A first-of-its-kind clinical study in Uganda that compared socioeconomic outcomes with CD4+ counts—a standard measure of health status for people with HIV—showed that adults with HIV in rural sub-Saharan Africa who receive antiretroviral drugs early in their infection, they may reap benefits in their ability to work and their children’s ability to stay in school.
The study, presented at XIX International AIDS Conference in Washington, D.C. today, found that people infected with HIV who had high CD4+ counts were able to work 30 percent more hours per day and their children had school enrollment rates that were 15 percent higher than the children of people with low CD4+ counts.
The discovery, by researchers in the Gillings School of Global Public Health at University of North Carolina at Chapel Hill, is the result of one piece of a larger study, called the Sustainable East Africa Research in Community Health (SEARCH) Collaboration, led by doctors at the University of California, San Francisco (UCSF), San Francisco General Hospital and Trauma Center (SFGH) and Makerere University in Kampala, Uganda.
UCSF’s Elvin Geng, who was involved in the study, describes its results here:
SEARCH is based on the success of a comprehensive approach to addressing HIV/AIDS that was pioneered in San Francisco. The strategy, known as “test and treat,” involves universal testing, linkage to care and early treatment. Mounting evidence shows that this tactic keeps people healthier longer and reduces the spread of HIV within the community. The overall goal of SEARCH is to demonstrate that this same approach could be used effectively in the poorest parts of sub-Saharan Africa, where 60 percent of all the people infected with HIV worldwide reside.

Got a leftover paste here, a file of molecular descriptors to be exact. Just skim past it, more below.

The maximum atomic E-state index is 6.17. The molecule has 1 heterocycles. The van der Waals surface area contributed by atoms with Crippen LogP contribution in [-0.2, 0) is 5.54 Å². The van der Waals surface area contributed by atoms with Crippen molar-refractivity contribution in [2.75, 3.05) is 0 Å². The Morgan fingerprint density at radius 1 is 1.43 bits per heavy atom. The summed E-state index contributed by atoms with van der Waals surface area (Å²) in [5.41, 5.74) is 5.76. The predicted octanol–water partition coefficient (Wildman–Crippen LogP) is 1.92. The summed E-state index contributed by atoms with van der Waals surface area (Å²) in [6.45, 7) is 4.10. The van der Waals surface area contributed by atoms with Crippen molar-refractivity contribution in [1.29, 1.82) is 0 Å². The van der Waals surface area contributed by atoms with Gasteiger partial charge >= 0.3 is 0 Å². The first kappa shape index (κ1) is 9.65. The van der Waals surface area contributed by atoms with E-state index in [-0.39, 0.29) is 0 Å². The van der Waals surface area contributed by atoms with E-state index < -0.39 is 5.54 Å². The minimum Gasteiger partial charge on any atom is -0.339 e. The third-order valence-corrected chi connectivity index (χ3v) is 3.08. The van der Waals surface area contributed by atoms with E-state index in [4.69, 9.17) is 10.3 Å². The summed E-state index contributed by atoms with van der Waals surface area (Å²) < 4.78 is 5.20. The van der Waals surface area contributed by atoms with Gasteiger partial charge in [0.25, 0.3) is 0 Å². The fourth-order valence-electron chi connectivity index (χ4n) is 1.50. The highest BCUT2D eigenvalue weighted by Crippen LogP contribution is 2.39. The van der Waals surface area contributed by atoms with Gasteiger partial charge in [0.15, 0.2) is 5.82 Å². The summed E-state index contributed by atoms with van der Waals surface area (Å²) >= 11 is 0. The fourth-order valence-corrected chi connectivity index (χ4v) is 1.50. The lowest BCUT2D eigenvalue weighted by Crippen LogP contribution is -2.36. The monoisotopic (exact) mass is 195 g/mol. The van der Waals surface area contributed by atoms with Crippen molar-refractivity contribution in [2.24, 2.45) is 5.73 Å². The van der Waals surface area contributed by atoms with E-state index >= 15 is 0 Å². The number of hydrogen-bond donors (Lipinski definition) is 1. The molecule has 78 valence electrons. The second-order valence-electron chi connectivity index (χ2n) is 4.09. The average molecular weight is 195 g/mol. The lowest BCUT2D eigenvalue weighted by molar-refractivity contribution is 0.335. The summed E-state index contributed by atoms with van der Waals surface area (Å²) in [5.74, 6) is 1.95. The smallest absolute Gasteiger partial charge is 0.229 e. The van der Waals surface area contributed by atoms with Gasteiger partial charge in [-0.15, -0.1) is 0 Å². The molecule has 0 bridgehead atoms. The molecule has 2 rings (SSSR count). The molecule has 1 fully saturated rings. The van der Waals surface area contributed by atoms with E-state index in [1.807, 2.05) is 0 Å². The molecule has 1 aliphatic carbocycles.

The goal of this piece of analysis was to examine the potential for economic benefits to be generated by earlier initiation of treatment, said Harsha Thirumurthy, PhD, an economist with the Gillings School of Global Public Health at the University of North Carolina at Chapel Hill.
“If you intervene early, there is hope you can prevent that decline,” he said.
Read the full story on the UCSF website.
Elvin Geng, MD, an assistant professor in the University of California, San Francisco (UCSF) Positive Health Program at San Francisco General Hospital and Trauma Center (SFGH)